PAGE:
© Collin Grady from Las Vegas, Nevada.

Partial lunar eclipse

Dominic Ford, Editor
From the Eclipses feed

A simulation of how the eclipse will appear from Ashburn.
Time:       Altitude: °      Azimuth: °
The outer grey circle is the Earth's penumbra, and the inner black circle is the umbra. Any part of the Moon which passes within the black circle will be unilluminated, while any part within the grey circle will appear less bright than usual.

The Moon will pass through the Earth's shadow between 06:08 and 08:01 EDT, creating a partial lunar eclipse. The eclipse will be visible any location where the Moon is above the horizon at the time, including from Oceania, the Americas and Eastern and Southeast Asia.

It will be difficult to see from Ashburn since the Moon will set partway through the eclipse, and only be -16° above the horizon when the eclipse starts.

Maximum eclipse will occur at 07:05, when 29% of the Moon's disk will lie in shadow (all times given in Ashburn time).

Eclipses of the Moon are easy to watch with the unaided eye. A modest pair of binoculars will give a superb view of the Moon's surface, but are not required. Unlike solar eclipses, lunar eclipses are entirely safe to look at without the need to look through any kind of filter.

They occur whenever the Earth passes between the Moon and Sun, such that it obscures the Sun's light and casts a shadow onto the Moon's surface. The circular shadow cast by the Earth appears as a bite taken out of the Moon during its partial phases.

Sequence of events

The eclipse will begin at 04:54, when the Moon first enters a region of the Earth's shadow called the penumbra. In this outer part of the Earth's shadow, an observer on the Moon would see the Sun partially obscuring the Sun's disk, but not completely covering it. As a result the Moon's brightness will begin to dim, as it is less strongly illuminated by the Sun, but it remains illuminated.

At 06:08, the edge of the Moon's disk will enter the Earth's umbra. This is the region of space in which an observer on the Moon's surface would see the Earth completely obscuring the whole of the Sun's disk, and would find themselves suddenly thrust into darkness.

As an increasing fraction of the Moon's face creeps into the Earth's umbra, it will appear to have a growing bite taken out of it. We will see our planet's circular shadow sweep across the face of the Moon.

The table below lists the times when each part of the eclipse will begin and end.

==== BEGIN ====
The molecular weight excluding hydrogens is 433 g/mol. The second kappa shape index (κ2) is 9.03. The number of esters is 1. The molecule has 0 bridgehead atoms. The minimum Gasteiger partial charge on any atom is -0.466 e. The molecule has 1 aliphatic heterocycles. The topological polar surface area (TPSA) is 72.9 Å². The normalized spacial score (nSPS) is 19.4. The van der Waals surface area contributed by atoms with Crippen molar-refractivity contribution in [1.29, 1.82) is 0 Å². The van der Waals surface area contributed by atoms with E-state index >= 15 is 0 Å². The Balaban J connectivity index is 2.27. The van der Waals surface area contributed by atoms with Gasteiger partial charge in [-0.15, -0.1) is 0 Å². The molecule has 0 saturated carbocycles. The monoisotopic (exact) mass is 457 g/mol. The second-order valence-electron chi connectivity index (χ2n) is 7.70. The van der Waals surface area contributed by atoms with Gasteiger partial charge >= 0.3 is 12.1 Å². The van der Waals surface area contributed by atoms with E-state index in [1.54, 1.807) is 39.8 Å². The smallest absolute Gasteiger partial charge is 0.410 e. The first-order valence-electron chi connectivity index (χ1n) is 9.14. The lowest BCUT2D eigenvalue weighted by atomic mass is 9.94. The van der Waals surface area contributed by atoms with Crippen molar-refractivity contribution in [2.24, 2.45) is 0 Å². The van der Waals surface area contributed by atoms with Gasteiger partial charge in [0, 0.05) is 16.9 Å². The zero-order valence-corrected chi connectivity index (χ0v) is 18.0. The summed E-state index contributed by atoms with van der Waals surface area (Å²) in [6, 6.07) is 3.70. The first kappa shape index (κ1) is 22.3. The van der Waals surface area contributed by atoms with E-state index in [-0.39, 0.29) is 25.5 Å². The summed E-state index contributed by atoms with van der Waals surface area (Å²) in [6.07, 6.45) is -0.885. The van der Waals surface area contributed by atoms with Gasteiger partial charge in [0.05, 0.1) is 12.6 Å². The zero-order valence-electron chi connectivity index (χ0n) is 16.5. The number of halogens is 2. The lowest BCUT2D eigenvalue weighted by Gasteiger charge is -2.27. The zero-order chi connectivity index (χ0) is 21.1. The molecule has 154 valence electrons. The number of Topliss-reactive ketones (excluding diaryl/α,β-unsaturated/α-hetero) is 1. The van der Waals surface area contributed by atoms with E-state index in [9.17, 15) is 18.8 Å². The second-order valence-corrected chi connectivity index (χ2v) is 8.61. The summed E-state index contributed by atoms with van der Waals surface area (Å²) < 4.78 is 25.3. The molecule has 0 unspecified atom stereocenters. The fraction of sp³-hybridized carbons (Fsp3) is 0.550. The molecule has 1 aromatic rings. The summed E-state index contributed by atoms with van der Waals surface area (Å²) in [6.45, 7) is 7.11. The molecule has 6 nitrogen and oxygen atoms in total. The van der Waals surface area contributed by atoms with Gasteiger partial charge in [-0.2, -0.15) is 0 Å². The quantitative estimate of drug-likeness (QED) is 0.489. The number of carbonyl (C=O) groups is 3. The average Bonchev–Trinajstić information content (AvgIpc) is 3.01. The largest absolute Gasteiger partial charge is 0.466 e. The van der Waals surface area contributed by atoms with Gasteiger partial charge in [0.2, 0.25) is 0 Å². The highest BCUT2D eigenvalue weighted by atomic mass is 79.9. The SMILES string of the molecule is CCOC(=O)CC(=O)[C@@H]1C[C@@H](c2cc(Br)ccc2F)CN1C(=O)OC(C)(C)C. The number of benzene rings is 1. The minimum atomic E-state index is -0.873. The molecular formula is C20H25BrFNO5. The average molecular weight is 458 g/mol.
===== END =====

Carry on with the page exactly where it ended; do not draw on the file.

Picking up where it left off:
04:5408:54Moon begins to enter the Earth's penumbra
06:0810:08Moon begins to enters the Earth's umbra. Partial eclipse begins.
07:0511:05Greatest eclipse
08:0112:01Moon fully outside the Earth's umbra. Partial eclipse ends.
09:1613:16Moon leaves the Earth's penumbra
The geometry of a lunar eclipse
The geometry of a lunar eclipse. Within the penumbra, the Earth covers some fraction of the Sun's disk, but not all of it. In the umbra, the Earth covers the entirity of the Sun's disk. Any parts of the Moon's surface that lie within the Earth's umbra will appear unilluminated. Image courtesy of F. Sogumo.

Visibility of the eclipse

Eclipses of the Moon are visible anywhere where the Moon is above the horizon at the time. Since the geometry of lunar eclipses requires that the Moon is directly opposite the Sun in the sky, the Moon can be seen above the horizon anywhere where the Sun is beneath the horizon. The map below shows where the eclipse of August 27 will be visible.

Map of where the eclipse of August 1988 will be visible.
Map of where the eclipse of August 1988 will be visible. Click here to expand.

Further information

This eclipse is a member of Saros series 118. The exact position of the Moon at the moment of greatest eclipse is as follows:

Object Right Ascension Declination Constellation Angular Size
The Moon 22h26m -10°40' Aquarius 33'26"

The coordinates above are given in J2000.0.

The sky on 14 November 2018
Twilight ends
Twilight begins

7-day old moon
Waxing Crescent


7 days old

Rise Culm. Set
Mercury 08:43 13:19 17:54
Venus 04:39 10:05 15:31
Moon 12:42 17:45 22:47
Mars 13:22 18:41 23:59
Jupiter 07:35 12:31 17:27
Saturn 10:16 15:00 19:43
All times shown in EST.


Espanak, F., & Meeus, J., Five Millennium Canon of Lunar Eclipses: -1999 to +3000, NASA Technical Publication TP-2009-214172 (2009)

You may embed the map above in your own website. It is licensed under the Creative Commons Attribution 3.0 Unported license, which allows you to copy and/or modify it, so long as you credit In-The-Sky.org.

You can download it from:

Related news

27 Aug 1988, 06:57 EDT  –  Full Moon
02 Sep 1988, 23:51 EDT  –  Moon at Last Quarter
11 Sep 1988, 00:50 EDT  –  New Moon
18 Sep 1988, 23:19 EDT  –  Moon at First Quarter

Image credit

© Collin Grady from Las Vegas, Nevada.




Color scheme